by Jeane LaRance…..
I will try to pick up where I ended last time telling you more about life and culture in LaVallée, de Jacmel, Haiti.
I was ready to start teaching photography, I finally had all the photo equipment we needed for classes to begin but I still had not figured out how I would pick and choose the first students. I knew I couldn’t do it. So I asked the principals of the schools to do it for me. I couldn’t have handled the disappointment on their faces if they were not picked. I wanted no more than ten students and I wanted them from both the public schools and Catholic schools. I didn’t know that these kids normally did not mix, until our first class and it didn’t take but a few minutes for me to see the separation. I don’t know if it was the parents or social or religion that drew that line but it was there. By the end of that first week they were walking away from our house acting and looking as if they had been best friends from their first breath. It was beautiful to watch that happen. As far as I know nothing was ever said about them hanging out together. When my work in Haiti is all over and done and I have accomplished nothing else but bringing those kids together, I’ll settle for that.
It’s not unusual in Haiti to see adults and young ones walking down the street holding hands or an arm around each other; they’re very expressive that way. So it was a good feeling to see them leaning on each other or with an arm around the shoulder of the person next to them. I think of the first time I saw two men arguing, it was on the way to the hospital and Dr. Arshi saw my concern and said, “Don’t worry about that, next time you see them they will be hugging!” Sure enough and not long after, I was outside of the hospital and there they were, walking down the path each with an arm around the other.
There are several villages within LaVallée and we are in Ridoré. It is the main village and has the largest market on Friday. Most of the villages hold market one day a week, because there is no refrigeration and all food is fresh, meat, vegetables, and eggs. Dr. Nicole, our travel coordinator, says; “Haiti is not for the faint of heart!” and that is very true. But things are changing. They say progress; I say ruination of a culture. If one can just look beyond the adversity and see the beauty of the people and their culture their heart will not feel faint. I remember my first time at market. We made our way to the slaughter area and there was a little crowd around us watching my reaction to the slaughtering of the animals. I had to laugh at that; little did they know I grew up in a family of hunters, so blood and guts was nothing new to me. They all seemed a little disappointed though.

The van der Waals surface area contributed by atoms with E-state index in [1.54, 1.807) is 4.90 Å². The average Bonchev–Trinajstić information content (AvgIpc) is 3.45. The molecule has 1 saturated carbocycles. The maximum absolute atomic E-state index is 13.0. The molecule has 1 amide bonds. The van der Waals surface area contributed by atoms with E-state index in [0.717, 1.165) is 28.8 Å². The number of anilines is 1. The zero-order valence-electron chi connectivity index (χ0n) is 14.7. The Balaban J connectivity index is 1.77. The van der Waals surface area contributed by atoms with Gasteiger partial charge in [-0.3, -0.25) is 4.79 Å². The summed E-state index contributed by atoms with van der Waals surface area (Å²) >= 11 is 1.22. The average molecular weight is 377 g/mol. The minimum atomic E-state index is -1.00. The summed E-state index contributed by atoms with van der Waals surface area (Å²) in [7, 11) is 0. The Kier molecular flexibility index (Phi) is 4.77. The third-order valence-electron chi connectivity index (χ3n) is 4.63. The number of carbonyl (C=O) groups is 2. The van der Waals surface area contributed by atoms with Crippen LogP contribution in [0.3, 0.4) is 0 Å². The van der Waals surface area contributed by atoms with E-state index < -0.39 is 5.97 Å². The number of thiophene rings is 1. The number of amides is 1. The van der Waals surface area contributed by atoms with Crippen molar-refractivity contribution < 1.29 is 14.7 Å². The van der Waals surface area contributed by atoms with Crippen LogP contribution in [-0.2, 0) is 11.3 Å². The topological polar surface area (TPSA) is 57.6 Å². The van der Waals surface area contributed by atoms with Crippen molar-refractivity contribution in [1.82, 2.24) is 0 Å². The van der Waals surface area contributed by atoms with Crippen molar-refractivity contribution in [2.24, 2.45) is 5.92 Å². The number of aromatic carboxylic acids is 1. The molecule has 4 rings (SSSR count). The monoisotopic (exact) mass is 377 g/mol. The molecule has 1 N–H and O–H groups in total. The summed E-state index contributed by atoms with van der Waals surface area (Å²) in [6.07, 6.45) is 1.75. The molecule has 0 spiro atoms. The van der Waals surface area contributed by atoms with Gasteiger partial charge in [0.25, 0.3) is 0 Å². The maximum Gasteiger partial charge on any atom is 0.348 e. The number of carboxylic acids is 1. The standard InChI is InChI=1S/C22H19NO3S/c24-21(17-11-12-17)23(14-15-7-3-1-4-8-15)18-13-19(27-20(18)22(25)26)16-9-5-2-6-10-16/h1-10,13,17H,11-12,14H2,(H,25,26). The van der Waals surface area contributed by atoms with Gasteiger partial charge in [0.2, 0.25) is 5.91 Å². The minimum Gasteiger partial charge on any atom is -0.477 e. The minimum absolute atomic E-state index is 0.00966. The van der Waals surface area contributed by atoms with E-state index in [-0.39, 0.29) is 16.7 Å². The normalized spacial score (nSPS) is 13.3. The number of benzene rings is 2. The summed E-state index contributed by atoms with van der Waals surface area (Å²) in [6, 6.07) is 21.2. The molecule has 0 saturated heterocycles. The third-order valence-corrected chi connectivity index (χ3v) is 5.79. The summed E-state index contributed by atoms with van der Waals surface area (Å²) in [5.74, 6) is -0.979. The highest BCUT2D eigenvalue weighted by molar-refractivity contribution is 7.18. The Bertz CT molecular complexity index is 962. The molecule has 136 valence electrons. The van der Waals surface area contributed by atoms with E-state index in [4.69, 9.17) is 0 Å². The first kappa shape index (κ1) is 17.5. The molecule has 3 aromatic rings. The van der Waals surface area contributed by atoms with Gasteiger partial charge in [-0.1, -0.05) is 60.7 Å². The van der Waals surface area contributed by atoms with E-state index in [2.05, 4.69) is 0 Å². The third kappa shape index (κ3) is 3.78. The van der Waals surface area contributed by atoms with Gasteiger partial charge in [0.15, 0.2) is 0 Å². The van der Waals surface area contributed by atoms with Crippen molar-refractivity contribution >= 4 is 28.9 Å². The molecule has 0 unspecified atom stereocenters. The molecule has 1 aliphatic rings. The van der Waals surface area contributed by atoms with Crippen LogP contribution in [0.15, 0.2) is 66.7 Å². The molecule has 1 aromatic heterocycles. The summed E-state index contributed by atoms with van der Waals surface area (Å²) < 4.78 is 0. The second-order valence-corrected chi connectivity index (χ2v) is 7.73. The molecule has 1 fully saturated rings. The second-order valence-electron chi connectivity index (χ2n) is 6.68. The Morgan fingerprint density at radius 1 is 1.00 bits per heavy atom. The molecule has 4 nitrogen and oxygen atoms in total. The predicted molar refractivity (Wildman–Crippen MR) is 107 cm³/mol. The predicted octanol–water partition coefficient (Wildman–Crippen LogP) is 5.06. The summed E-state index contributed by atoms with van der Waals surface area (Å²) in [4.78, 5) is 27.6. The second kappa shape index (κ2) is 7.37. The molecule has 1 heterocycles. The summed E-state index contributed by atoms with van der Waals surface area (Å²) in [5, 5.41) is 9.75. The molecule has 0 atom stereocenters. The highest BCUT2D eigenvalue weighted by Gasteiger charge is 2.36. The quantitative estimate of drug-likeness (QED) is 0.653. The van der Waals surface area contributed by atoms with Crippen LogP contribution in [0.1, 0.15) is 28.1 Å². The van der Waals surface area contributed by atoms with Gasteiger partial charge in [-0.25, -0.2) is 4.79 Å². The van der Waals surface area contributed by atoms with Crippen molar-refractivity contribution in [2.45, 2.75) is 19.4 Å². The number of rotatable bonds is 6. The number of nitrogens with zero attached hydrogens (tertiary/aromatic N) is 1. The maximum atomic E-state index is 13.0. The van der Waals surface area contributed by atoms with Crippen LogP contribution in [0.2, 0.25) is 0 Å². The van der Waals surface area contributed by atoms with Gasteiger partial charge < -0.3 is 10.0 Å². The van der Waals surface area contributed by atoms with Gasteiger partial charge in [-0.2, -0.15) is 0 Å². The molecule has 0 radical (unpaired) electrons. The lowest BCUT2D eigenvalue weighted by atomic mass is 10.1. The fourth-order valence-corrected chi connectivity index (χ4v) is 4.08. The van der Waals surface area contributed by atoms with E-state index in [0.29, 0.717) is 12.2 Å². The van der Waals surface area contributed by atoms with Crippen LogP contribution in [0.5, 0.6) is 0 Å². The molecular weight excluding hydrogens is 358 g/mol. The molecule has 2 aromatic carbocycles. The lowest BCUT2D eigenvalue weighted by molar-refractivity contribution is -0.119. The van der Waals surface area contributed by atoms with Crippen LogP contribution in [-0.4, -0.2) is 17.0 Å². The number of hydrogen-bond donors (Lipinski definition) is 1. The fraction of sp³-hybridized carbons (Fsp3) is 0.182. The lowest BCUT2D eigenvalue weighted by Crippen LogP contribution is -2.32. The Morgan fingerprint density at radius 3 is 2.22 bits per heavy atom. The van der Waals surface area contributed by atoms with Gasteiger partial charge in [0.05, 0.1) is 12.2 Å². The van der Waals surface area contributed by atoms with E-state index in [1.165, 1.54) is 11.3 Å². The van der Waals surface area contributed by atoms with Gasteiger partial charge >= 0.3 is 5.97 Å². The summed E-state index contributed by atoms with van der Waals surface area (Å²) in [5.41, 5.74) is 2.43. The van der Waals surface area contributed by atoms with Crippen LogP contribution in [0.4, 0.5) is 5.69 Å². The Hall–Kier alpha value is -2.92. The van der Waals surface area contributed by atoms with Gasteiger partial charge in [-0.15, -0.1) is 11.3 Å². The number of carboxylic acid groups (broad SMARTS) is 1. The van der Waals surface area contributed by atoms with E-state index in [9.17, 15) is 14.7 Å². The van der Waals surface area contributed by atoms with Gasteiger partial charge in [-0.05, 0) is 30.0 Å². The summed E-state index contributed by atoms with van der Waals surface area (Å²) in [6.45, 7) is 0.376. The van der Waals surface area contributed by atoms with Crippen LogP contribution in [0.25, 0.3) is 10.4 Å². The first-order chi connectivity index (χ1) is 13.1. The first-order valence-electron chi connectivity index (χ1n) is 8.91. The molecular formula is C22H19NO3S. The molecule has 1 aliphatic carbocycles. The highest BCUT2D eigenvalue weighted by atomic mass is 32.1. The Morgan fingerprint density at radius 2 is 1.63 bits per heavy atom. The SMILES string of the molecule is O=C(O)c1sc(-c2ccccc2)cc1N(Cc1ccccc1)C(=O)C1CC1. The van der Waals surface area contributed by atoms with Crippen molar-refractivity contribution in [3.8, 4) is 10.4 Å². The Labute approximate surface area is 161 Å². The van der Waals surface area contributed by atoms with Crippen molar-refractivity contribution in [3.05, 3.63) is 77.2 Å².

Haitian people are religious; most of them practice both voodoo and the religion of their choice, and I would say 90% are Catholic in LaVallee. It seems most believe Voodoo and Catholicism coexist. I have attended most ceremonies in LaVallée but have not yet been invited to the Voodoo ceremonies and I am looking forward to it.
Sundays are a special day for most of the villagers; they dress in their finest clothes and the family attends church together. They are dressed very nicely with their shoes shined and looking as if they just had their clothes cleaned and pressed, and all of this without running water or electricity! It’s even harder to believe that some of these people walked for miles to get there! Fathers Day is this month June 21st, and that is always a special day. At Saint Jean Baptiste Catholic Church the priest offers a special service for all fathers. Then on June 24th the entire country celebrates the Birthday of Saint Jean Baptiste. There is a special mass that day in honor of St. Jean Baptiste and the people all bring offerings of fresh bread, chickens, fruit, goats, and flowers. In LaVallée it’s a weeklong celebration with lots of music, dancing, food and art.
There was a time when Haiti was known as La Perle des Antilles (The Pearl of the Antilles). Life was good. Jacmel was the artiste’s hot spot; collectors and artistes came from all over Europe and the Americas. Jacmel Bay was easy to sail into and anchor. I have heard stories and read books about that time, and when I’m in Jacmel I can see the remnants of a place much like the French Quarter in New Orleans with French, African cultures and the similarities in its ornate structures, and they all had gardens within their gates. The earthquake in 2010 destroyed a lot of was left of that time. Jacmel is a busy port town with lots of activity going on and a new generation of artists are once again making beautiful art.
Haitian life and culture is strong and resilient and the story is long and beautiful. It is an honor for me to be able to share what I know with so many people. Next time I will tell you more about the village of Ridoré, and how the people moved St. Jean Baptiste Catholic Church from Jacmel up into the mountains over one hundred years ago, without vehicles or a road!
See more images at; JLaRance.wordpress.com
All images are property of the photographer, Jeane LaRance and may not be copied or used without permission. More of her work can be viewed on her website.
To see other parts in this series click here.